Albemarle Street

From Wikipedia, the free encyclopedia
Jump to: navigation, search
View of Clarendon House, now demolished. Albemarle Street runs through the centre of the site of the house.

Albemarle Street is a street in Mayfair in central London, off Piccadilly. It has historic associations with Lord Byron, whose publisher John Murray was based here, and Oscar Wilde, a member of the Albemarle Club, where an insult he received led to his suing for libel and to his eventual imprisonment. It is also known for its art galleries and the Brown's Hotel is located at 33 Albemarle Street.

History[edit]

Albemarle Street was built by a syndicate of developers headed by Sir Thomas Bond. The syndicate purchased a Piccadilly mansion called Clarendon House from Christopher Monck, 2nd Duke of Albemarle in 1683 and proceeded to demolish the house and develop the area. At that time the house backed onto open fields and the development of the various estates in Mayfair was just getting underway. The syndicate also built Bond Street and Dover Street.

Albemarle Street was the first one-way street created for the purpose of better traffic flow in London. The decision was taken after a series of lectures by Humphry Davy at the Royal Institution caused gridlock in the capital because of the horrendous queues formed by horsedrawn carriages bringing in the eager audience. Albemarle Street was made a one-way street to avoid further incidents of such congestion.

Occupants[edit]

Southward view of Albemarle Street, from the Grafton Street junction.

Victor Spencer, 1st Viscount Churchill (1864–1934), a Page of Honour to Queen Victoria and British peer, was born at 32 Albemarle Street.

Anne Lister (1791–1840), a notable Victorian lesbian, stayed at 29 Albemarle Street in rooms owned by Hawkins, who also had premises in Dover Street.[1]

The Albemarle Club was originally in Albemarle Street and relocated to Dover Street nearby before its closure. Oscar Wilde was a member. In 1895, the Marquess of Queensberry left his calling card for Wilde with the infamous note "For Oscar Wilde, posing as a somdomite" (sic). This led to Wilde's failed libel action and subsequent criminal prosecution.

The publisher John Murray was located at 50 Albemarle Street in Victorian times and during the 20th century. Lord Byron's letters were destroyed in the fireplace on the first floor after his death. Sir John Betjeman, the poet and broadcaster was another Murray author.

Frenchman Alexander Grillion opened Grillion's Hotel at No. 7 in 1803. Louis XVIII stayed here in 1814, before his return to France.[2] It was also the meeting place of Grillion's dining club. The Royal Thames Yacht Club was later based here.

The Royal Institution in Albemarle Street (c.1838).

The Royal Institution is located at 21 Albemarle Street and forms an imposing backdrop on the street with its row of classical columns on its frontage. The building has been greatly enlarged and redeveloped since 1799 when the Institution was founded, and is now a Grade I listed building. Because of the Institution's popularity (through its scientific lectures), Albemarle Street became London's first one-way street to avoid traffic problems.[3]

The naturalist Thomas Huxley founded the X Club as a dining club meeting for the first time on 3 November 1864 at St George's Hotel, Albemarle Street, with a select membership of nine proponents of the evolutionary "new reformation" in naturalism who supported the ideas of Charles Darwin and became increasingly influential in late 19th century science.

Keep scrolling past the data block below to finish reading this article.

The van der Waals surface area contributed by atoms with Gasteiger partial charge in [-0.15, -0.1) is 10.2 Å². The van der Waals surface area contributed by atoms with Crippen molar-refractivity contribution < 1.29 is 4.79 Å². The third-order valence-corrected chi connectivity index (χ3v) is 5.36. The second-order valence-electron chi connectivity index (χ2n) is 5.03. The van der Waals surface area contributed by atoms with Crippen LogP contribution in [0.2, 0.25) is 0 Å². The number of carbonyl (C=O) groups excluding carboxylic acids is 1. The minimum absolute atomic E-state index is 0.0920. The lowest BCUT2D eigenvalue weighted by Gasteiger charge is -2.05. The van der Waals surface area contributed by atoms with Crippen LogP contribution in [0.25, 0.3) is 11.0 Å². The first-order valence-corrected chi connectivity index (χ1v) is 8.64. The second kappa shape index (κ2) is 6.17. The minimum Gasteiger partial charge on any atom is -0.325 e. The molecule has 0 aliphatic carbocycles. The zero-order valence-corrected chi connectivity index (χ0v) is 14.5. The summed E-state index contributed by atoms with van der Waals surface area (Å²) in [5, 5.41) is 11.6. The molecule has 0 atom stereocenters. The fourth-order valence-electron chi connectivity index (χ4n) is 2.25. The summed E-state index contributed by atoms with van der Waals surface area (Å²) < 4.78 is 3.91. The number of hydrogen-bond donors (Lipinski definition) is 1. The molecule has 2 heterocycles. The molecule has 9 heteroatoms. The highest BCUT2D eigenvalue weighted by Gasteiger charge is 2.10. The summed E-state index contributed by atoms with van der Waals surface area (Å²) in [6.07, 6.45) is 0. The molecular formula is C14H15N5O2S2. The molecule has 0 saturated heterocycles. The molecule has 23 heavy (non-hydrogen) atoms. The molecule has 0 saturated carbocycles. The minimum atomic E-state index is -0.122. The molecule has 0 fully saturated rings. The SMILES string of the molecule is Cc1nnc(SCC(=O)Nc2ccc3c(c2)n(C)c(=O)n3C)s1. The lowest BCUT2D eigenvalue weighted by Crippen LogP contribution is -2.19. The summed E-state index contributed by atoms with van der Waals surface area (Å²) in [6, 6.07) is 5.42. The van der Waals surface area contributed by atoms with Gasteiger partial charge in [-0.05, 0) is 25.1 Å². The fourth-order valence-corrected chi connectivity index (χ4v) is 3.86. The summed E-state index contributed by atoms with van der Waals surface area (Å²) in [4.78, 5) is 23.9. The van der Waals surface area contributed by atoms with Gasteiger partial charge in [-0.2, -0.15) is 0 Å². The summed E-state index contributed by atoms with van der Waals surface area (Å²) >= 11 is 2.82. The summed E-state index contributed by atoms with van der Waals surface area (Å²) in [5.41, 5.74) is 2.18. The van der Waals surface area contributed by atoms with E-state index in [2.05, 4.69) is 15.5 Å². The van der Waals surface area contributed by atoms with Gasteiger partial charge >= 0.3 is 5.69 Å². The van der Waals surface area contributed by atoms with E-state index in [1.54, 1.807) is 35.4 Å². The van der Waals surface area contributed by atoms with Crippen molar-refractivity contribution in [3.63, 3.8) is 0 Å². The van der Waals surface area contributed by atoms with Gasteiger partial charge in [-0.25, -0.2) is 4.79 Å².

Rev. William Webb Ellis (1806–1872) was an Anglican clergyman who is famous for allegedly being the inventor of Rugby football whilst a pupil at Rugby School. He graduated from Oxford with a BA in 1829 and received his MA in 1831. He entered the Church and became chaplain of St George's Chapel, Albemarle Street, London. Where he published his 'Sermons: Preached in St. George's Chapel, Albemarle Street; to Which Is Added, an Essay On the Prophecies Relative to Christ'.[1]

In the 1950s, Ernö Goldfinger's design for two office buildings at 45–46 Albemarle Street was praised for its sensitivity to the surrounding Georgian architecture.[4]

Galleries[edit]

Northward view of Albemarle Street, from the Stafford Street junction.

The street is host to a number of art galleries. These include:

  • Connaught Brown, 2 Albemarle Street
  • The Archeus Gallery, 3 Albemarle Street
  • Marlborough Fine Art, 6 Albemarle Street
  • Phillips de Pury & Company, 25–26 Albemarle Street
  • The Grosvenor Gallery, 37 Albemarle Street
  • John Martin of London, 38 Albemarle Street
  • The Belgravia Gallery, 45 Albemarle Street
  • The Albemarle Gallery, 49 Albemarle Street
  • Faggionato Fine Arts, 49 Albemarle Street (first floor)
  • W. H. Patterson Fine Arts, 19 Albemarle Street

Location[edit]

To the south-east, the street adjoins Piccadilly. Running parallel with Albemarle Street to the south-west is Dover Street and to the north-east are New Bond Street and Old Bond Street. The nearest tube station is Green Park.

See also[edit]

References[edit]

  1. ^ Anne Lister in London 1819-1839
  2. ^ Geraldine Edith Mitton (1903). Mayfair, Belgravia, and Bayswater. 
  3. ^ James, Frank. "Making traffic history - Albemarle Street". The Royal Institution of Great Britain. Retrieved 30 December 2012. 
  4. ^ Ernö Goldfinger / Designing Modern Britain — Design Museum

External links[edit]

Coordinates: 51°30′33″N 0°08′32″W / 51.5091°N 0.1421°W / 51.5091; -0.1421